A field-effect transistor (FET) based biosensing device has several advantages, including the ability to make very sensitive and instantaneous measurements using small amounts of analytes for detecting COVID-19 in clinical samples. The sensor uses graphene sheets coated with a specific antibody immobilized against SARS-CoV-2 spike protein [148,149,150,151]. Graphene is selected because of its high electron mobility, electrical and thermal conductivity, and mechanical strength. The antibody is immobilized through coupling agent 1-pyrenebutyric acid N-hydroxysuccinimide ester (PBASE), which acted as a probe linker. FET consists of three terminals: source, gate, and drain. Bioreceptors are immobilized on the gate terminal. The terminal is connected to both the source and drain electrodes [152,153,154,155]. The sensor’s performance is tested using an antigen biomarker obtained from nasopharyngeal swab specimens of infected COVID-19 patients. A potential is applied to the gate upon binding with the analyte. This binding changes the conductivity through the source-drain channel, based on which molecules are detected. Therefore, FET detects pathogens through these changes in the electric field and conductivity of the surface and channels. The FET device can detect the SARS-CoV-2 spike protein at concentrations of 1 femtogram/milliliter (fg/mL) in phosphate-buffered saline and 100 fg/mL clinical transport medium. In addition, the FET sensor successfully detected SARS-CoV-2 in culture medium limit of detection (LOD): 1.6 × 101 pfu/mL) and clinical samples (LOD: 2.42 × 102 copies/mL). The drawback of this technology is the baseline drift in an aqueous environment. This limits their ability to respond to target molecules [156,157,158]. Figure 8 presents the COVID-19 biomarker sensors. Figure 8a shows an optical biosensor transducer that can detect the analyte or pathogen as a measured change in fluorescence, absorption, or reflectance performance of the sensing material. The fluorescence spectra of a semiconducting polyelectrolyte nanocomplex with and without exosomes as involved in pathogenesis including neurodegenerative diseases viral/bacterial infection and cancer. The strength of the color change usually red or yellow will determine if higher concentrations of the disease are present. This technique takes advantage of the color change of the sensing material when its size or concentration changes due to interaction with analyte or pathogen. Figure 8b Piezoelectric Biosensor Quartz Crystal Microbalance (QCM) shows a change in mass on the surface of the crystal results in a proportional change in frequency this is detected by the unique interaction between the antibody and antigen. Figure 8c shows an electrochemical sensor used to detect prostate cancer. This technology is based on the responses of square-wave voltammetry of the sensor as well as the various concentrations of 0, 4, 6, 8, and 10 ng/mL of total prostate-specific antigen (PSA). Antitotal PSA antibody is attached to the surface of the working electrode for antigen capture. The resulting pairing of the complex forms a sandwich-like system with the AntiFree PSA antibody. These new technologies have potential applications to COVID-19 detection [159,160]. Figure 8d is the Graphene Field Effect Transistor described in the above section [161].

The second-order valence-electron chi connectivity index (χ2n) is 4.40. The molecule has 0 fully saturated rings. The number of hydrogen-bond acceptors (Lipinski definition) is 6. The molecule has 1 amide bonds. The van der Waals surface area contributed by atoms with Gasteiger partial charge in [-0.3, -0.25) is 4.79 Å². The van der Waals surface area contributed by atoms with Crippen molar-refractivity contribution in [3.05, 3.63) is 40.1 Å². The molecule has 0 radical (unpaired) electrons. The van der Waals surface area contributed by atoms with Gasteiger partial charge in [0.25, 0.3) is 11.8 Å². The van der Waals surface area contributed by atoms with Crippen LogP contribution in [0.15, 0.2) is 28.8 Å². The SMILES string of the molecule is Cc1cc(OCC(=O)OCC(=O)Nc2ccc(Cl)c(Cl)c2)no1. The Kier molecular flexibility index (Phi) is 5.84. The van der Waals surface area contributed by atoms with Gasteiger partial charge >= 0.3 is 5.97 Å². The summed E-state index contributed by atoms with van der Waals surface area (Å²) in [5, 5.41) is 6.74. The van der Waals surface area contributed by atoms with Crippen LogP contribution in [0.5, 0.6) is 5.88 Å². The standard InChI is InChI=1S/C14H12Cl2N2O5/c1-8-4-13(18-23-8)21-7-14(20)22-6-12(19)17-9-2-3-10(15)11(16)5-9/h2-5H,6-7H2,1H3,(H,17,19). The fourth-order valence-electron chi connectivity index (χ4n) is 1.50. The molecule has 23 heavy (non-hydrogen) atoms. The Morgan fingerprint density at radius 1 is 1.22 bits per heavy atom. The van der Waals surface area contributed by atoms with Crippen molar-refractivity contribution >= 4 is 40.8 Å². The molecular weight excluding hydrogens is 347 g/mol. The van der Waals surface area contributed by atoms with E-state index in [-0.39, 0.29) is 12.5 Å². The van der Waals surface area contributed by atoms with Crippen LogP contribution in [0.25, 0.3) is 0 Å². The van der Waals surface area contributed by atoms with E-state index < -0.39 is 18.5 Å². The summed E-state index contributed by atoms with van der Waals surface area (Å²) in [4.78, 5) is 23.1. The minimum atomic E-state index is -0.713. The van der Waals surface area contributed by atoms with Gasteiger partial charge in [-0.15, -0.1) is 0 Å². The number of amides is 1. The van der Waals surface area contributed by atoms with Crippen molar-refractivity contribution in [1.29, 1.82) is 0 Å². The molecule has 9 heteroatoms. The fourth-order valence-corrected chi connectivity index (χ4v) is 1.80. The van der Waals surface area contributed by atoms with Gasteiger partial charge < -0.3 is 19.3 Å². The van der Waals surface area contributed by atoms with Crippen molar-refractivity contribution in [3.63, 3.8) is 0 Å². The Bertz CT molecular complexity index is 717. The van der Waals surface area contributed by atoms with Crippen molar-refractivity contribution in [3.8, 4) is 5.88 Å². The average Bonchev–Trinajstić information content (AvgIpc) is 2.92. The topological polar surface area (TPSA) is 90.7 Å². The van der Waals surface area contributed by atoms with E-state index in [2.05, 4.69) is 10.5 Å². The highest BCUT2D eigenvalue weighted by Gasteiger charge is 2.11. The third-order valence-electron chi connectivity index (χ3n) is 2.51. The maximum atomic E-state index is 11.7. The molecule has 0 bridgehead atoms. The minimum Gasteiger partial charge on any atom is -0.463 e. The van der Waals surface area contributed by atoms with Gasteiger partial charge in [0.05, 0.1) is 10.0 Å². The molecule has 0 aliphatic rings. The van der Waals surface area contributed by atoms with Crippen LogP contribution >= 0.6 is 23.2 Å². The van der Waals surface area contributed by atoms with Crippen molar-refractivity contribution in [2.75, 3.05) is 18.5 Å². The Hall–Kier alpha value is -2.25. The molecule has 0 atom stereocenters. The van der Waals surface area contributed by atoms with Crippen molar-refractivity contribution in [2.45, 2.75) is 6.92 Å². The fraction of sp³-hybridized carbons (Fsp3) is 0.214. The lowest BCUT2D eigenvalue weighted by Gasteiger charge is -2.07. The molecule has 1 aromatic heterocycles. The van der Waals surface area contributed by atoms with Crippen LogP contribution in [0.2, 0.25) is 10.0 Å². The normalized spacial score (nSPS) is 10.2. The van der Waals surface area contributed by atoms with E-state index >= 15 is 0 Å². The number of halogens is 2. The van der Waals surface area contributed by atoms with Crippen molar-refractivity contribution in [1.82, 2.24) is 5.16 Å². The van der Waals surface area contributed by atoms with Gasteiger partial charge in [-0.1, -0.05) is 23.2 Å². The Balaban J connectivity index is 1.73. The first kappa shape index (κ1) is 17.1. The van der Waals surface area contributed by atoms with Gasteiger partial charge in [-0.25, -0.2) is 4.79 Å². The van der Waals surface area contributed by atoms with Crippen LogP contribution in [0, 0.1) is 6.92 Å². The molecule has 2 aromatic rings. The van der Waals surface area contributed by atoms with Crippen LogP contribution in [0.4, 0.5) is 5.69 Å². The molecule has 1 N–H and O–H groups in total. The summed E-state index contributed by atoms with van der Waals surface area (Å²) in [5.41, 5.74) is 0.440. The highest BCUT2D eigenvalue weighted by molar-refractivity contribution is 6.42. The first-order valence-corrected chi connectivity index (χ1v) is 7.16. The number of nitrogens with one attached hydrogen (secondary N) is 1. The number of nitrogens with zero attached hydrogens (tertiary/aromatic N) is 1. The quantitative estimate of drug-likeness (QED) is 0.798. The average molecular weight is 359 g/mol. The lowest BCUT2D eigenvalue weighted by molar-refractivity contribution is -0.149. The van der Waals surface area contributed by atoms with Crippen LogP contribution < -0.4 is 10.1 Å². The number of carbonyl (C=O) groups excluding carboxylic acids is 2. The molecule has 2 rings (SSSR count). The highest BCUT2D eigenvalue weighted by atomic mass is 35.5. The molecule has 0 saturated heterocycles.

3.3.5. Lateral Flow Assay